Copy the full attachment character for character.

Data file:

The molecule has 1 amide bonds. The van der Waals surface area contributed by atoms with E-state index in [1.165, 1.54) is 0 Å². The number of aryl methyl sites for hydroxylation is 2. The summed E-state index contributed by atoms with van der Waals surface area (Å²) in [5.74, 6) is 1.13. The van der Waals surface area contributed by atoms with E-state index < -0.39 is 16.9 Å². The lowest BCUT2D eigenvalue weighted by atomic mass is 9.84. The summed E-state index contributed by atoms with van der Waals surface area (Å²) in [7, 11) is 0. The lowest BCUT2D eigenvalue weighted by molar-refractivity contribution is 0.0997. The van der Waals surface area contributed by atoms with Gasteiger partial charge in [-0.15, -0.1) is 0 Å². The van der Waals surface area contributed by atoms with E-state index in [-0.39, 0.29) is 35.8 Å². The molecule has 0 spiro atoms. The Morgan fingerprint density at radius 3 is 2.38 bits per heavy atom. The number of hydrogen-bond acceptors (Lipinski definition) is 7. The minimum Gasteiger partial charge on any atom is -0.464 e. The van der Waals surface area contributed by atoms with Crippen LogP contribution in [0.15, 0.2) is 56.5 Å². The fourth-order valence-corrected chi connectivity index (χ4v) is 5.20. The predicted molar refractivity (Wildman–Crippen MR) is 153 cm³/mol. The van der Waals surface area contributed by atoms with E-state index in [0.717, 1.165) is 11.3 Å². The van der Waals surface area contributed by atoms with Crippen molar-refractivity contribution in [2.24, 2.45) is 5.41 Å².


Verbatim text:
The molecule has 1 amide bonds. The van der Waals surface area contributed by atoms with E-state index in [1.165, 1.54) is 0 Å². The number of aryl methyl sites for hydroxylation is 2. The summed E-state index contributed by atoms with van der Waals surface area (Å²) in [5.74, 6) is 1.13. The van der Waals surface area contributed by atoms with E-state index < -0.39 is 16.9 Å². The lowest BCUT2D eigenvalue weighted by atomic mass is 9.84. The summed E-state index contributed by atoms with van der Waals surface area (Å²) in [7, 11) is 0. The lowest BCUT2D eigenvalue weighted by molar-refractivity contribution is 0.0997. The van der Waals surface area contributed by atoms with Gasteiger partial charge in [-0.15, -0.1) is 0 Å². The van der Waals surface area contributed by atoms with E-state index in [-0.39, 0.29) is 35.8 Å². The molecule has 0 spiro atoms. The Morgan fingerprint density at radius 3 is 2.38 bits per heavy atom. The number of hydrogen-bond acceptors (Lipinski definition) is 7. The minimum Gasteiger partial charge on any atom is -0.464 e. The van der Waals surface area contributed by atoms with Crippen LogP contribution in [0.15, 0.2) is 56.5 Å². The fourth-order valence-corrected chi connectivity index (χ4v) is 5.20. The predicted molar refractivity (Wildman–Crippen MR) is 153 cm³/mol. The van der Waals surface area contributed by atoms with E-state index in [0.717, 1.165) is 11.3 Å². The van der Waals surface area contributed by atoms with Crippen molar-refractivity contribution in [2.24, 2.45) is 5.41 Å².